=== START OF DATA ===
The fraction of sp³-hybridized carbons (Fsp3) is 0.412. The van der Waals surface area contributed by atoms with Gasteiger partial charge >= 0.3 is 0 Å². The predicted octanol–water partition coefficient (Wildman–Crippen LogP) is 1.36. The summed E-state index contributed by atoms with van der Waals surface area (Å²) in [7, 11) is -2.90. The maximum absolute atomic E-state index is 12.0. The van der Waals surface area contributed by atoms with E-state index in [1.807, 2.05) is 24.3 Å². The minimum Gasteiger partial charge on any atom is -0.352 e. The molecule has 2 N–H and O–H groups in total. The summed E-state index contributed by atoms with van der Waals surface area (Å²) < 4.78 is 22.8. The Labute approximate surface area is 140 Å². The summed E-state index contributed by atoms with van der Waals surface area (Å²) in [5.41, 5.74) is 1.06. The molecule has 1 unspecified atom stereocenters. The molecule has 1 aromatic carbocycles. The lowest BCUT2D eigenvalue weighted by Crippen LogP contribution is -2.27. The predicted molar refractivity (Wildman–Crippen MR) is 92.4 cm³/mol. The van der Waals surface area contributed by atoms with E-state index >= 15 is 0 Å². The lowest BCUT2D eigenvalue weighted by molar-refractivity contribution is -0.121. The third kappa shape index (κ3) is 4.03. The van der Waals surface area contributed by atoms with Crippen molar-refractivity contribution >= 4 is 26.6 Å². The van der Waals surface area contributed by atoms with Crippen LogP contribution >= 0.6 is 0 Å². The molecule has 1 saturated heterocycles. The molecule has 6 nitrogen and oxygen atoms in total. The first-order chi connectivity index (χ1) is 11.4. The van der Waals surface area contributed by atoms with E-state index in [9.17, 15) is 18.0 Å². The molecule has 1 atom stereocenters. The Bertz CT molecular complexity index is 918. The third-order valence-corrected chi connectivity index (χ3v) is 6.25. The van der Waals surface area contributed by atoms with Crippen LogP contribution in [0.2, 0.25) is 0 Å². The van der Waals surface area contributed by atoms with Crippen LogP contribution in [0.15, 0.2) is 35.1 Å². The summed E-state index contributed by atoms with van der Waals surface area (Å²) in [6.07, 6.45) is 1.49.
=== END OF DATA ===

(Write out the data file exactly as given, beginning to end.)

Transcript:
The fraction of sp³-hybridized carbons (Fsp3) is 0.412. The van der Waals surface area contributed by atoms with Gasteiger partial charge >= 0.3 is 0 Å². The predicted octanol–water partition coefficient (Wildman–Crippen LogP) is 1.36. The summed E-state index contributed by atoms with van der Waals surface area (Å²) in [7, 11) is -2.90. The maximum absolute atomic E-state index is 12.0. The van der Waals surface area contributed by atoms with E-state index in [1.807, 2.05) is 24.3 Å². The minimum Gasteiger partial charge on any atom is -0.352 e. The molecule has 2 N–H and O–H groups in total. The summed E-state index contributed by atoms with van der Waals surface area (Å²) < 4.78 is 22.8. The Labute approximate surface area is 140 Å². The summed E-state index contributed by atoms with van der Waals surface area (Å²) in [5.41, 5.74) is 1.06. The molecule has 1 unspecified atom stereocenters. The molecule has 1 aromatic carbocycles. The lowest BCUT2D eigenvalue weighted by Crippen LogP contribution is -2.27. The predicted molar refractivity (Wildman–Crippen MR) is 92.4 cm³/mol. The van der Waals surface area contributed by atoms with E-state index >= 15 is 0 Å². The lowest BCUT2D eigenvalue weighted by molar-refractivity contribution is -0.121. The third kappa shape index (κ3) is 4.03. The van der Waals surface area contributed by atoms with Crippen molar-refractivity contribution >= 4 is 26.6 Å². The van der Waals surface area contributed by atoms with Crippen LogP contribution >= 0.6 is 0 Å². The molecule has 1 saturated heterocycles. The molecule has 6 nitrogen and oxygen atoms in total. The first-order chi connectivity index (χ1) is 11.4. The van der Waals surface area contributed by atoms with E-state index in [9.17, 15) is 18.0 Å². The molecule has 1 atom stereocenters. The Bertz CT molecular complexity index is 918. The third-order valence-corrected chi connectivity index (χ3v) is 6.25. The van der Waals surface area contributed by atoms with Crippen LogP contribution in [0.2, 0.25) is 0 Å². The van der Waals surface area contributed by atoms with Crippen LogP contribution in [0.15, 0.2) is 35.1 Å². The summed E-state index contributed by atoms with van der Waals surface area (Å²) in [6.07, 6.45) is 1.49.